“…in God I trust…” (Ps. 56:11)
This is an equation and it is an equation comprised of two parts. The first part is God in all the glory and transcendent mystery of who God is. As Church we are called, first and foremost, to always proclaim the glory of God and to give fitting honor and worship to God. God is always the first and necessary part of the equation but there is a second part to the equation and that is the human person. We each have a role to play and it is important that we do it.
“I trust.” This is the second part. I make the choice to believe in God. I make the choice to exercise my will in faith, in hope and for the true and the good. My choice to exercise my will is a critical component in the equation found in psalm 56. The psalm is rich in the description of the weight of persecution that the psalmist is enduring but even more so in the psalmist’s continuing decision to cry out to the Lord in trust even in the midst of that persecution.
Recently I was invited to Knoxville Catholic High School to celebrate their all school Mass. The school is celebrating its twentieth year at their current campus and I was chaplain “back in the day” when the school moved from its old site to the new campus. Being back on campus brought back many memories of my time there and has led to some reflection on my part.
In high school (and youth ministry in general) adults work to bring our young people into moments of encounter with our Lord (i.e. going to the chapel for adoration or to pray the rosary, teaching lectio divina, having Bible study, going to youth conferences, going on mission trips, etc.). This is all well and good and there are certainly graces that come from these moments but the critical juncture of any person’s journey of faith is their own exercise of their will. Something critically important happens when I make the choice to trust in God and no one else – no matter even how good their intention – can do this for me. I have to do it.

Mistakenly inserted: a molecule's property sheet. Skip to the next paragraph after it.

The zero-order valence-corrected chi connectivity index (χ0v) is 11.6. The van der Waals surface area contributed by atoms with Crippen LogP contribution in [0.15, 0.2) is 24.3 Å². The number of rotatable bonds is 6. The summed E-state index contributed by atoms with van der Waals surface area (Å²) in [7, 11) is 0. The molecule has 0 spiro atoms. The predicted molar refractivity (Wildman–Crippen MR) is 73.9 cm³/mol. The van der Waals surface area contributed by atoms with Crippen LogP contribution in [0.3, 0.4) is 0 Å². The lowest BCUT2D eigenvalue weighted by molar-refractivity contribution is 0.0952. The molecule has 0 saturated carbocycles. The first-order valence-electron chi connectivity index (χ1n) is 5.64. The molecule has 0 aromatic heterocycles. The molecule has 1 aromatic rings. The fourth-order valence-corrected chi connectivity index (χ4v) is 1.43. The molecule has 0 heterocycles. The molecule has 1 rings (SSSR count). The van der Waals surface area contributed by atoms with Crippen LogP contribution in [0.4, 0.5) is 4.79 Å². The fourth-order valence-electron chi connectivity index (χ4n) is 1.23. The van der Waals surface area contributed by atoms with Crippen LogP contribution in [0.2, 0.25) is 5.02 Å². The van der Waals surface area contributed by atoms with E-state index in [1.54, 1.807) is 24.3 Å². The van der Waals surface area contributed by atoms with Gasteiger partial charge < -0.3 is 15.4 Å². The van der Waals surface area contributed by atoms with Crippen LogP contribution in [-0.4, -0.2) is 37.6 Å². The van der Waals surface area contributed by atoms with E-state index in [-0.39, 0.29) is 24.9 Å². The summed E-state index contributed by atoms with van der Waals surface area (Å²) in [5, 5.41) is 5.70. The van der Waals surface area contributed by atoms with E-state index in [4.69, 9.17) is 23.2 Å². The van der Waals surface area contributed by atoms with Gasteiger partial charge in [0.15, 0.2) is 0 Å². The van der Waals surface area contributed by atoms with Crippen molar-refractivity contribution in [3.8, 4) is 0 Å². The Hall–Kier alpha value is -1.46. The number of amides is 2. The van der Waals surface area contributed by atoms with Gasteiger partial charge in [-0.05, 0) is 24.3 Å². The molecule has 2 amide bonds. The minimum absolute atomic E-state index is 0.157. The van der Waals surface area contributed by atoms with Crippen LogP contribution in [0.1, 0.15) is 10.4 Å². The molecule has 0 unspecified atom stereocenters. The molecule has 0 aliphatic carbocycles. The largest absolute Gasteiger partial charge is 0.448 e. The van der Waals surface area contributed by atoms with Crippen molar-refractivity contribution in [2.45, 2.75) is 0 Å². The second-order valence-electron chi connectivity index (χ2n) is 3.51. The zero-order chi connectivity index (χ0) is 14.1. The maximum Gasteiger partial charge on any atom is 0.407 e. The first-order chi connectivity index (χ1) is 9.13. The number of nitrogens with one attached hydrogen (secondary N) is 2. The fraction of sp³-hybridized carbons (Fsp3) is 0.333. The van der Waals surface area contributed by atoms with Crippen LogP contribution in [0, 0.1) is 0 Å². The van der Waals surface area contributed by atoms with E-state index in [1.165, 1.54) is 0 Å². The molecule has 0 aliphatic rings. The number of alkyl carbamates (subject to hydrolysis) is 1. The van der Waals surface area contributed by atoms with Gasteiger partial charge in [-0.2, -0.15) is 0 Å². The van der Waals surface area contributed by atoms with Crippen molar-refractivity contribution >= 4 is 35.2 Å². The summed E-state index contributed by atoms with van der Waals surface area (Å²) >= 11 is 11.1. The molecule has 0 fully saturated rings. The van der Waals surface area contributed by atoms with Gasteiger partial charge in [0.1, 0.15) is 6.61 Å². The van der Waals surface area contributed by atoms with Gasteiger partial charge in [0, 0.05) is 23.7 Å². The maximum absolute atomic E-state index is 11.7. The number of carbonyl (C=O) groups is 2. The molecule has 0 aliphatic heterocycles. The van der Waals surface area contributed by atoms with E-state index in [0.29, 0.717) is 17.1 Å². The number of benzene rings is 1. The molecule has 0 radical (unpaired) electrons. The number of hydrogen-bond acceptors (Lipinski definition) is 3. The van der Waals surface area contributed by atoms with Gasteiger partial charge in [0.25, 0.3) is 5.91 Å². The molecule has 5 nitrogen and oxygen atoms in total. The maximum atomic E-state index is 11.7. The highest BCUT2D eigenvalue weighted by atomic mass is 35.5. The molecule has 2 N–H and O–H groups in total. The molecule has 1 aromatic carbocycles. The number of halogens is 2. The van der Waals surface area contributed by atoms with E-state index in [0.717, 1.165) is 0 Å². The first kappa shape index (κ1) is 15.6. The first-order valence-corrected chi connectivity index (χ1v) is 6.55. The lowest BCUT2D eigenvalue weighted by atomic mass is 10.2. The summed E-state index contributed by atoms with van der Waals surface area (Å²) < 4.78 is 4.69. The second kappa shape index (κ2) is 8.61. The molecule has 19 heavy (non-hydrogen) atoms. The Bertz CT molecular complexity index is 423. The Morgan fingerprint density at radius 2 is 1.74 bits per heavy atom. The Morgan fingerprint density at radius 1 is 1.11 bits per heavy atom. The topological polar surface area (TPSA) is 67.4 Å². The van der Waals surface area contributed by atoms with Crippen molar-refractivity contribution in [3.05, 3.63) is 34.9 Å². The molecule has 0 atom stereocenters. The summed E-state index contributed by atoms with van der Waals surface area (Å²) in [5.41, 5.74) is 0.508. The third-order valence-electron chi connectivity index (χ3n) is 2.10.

To make myself clear – even though I share experiences from high school and youth ministry above - this is not a reflection just in regards to young people rather, it is for all people and for all ages. The equation of faith is an equation for all of life. Am I exercising my will? Am I making the choice to believe? Or, am I just coasting? Am I being spiritually lazy and slothful? It is quite easy to find excuses to not exercise our wills in regards to faith and our world is quite eager to support any and all of our excuses but excuses and laziness go nowhere and lead to no true life and value.
Sacred Scripture witnesses in abundance that something utterly unique occurs when the person exercises his or her will in faith – a place of encounter between the person and God is opened up and grace is known. The disciples make the choice to follow Jesus and put their faith in him. The leper makes the choice to cry out for healing. The sinner makes the choice to humbly ask for forgiveness. The Church makes the choice to trust and to endure. This is the continuing role we have in the equation of faith and it is where ever new life and growth is found. “Your faith has saved you,” our Lord often responds in these moments. He is calling our attention to something important – the exercising of our own will in faith.
A question for reflection: where am I in the equation of faith? Am I (in ever new and challenging ways) exercising my will and growing in faith and life or have I gotten lazy? Do I need to step up my game?
We are each part of the equation of faith, this is the way God has set it up. No one else can do it for us and living by excuses goes nowhere.
“…in God I trust…”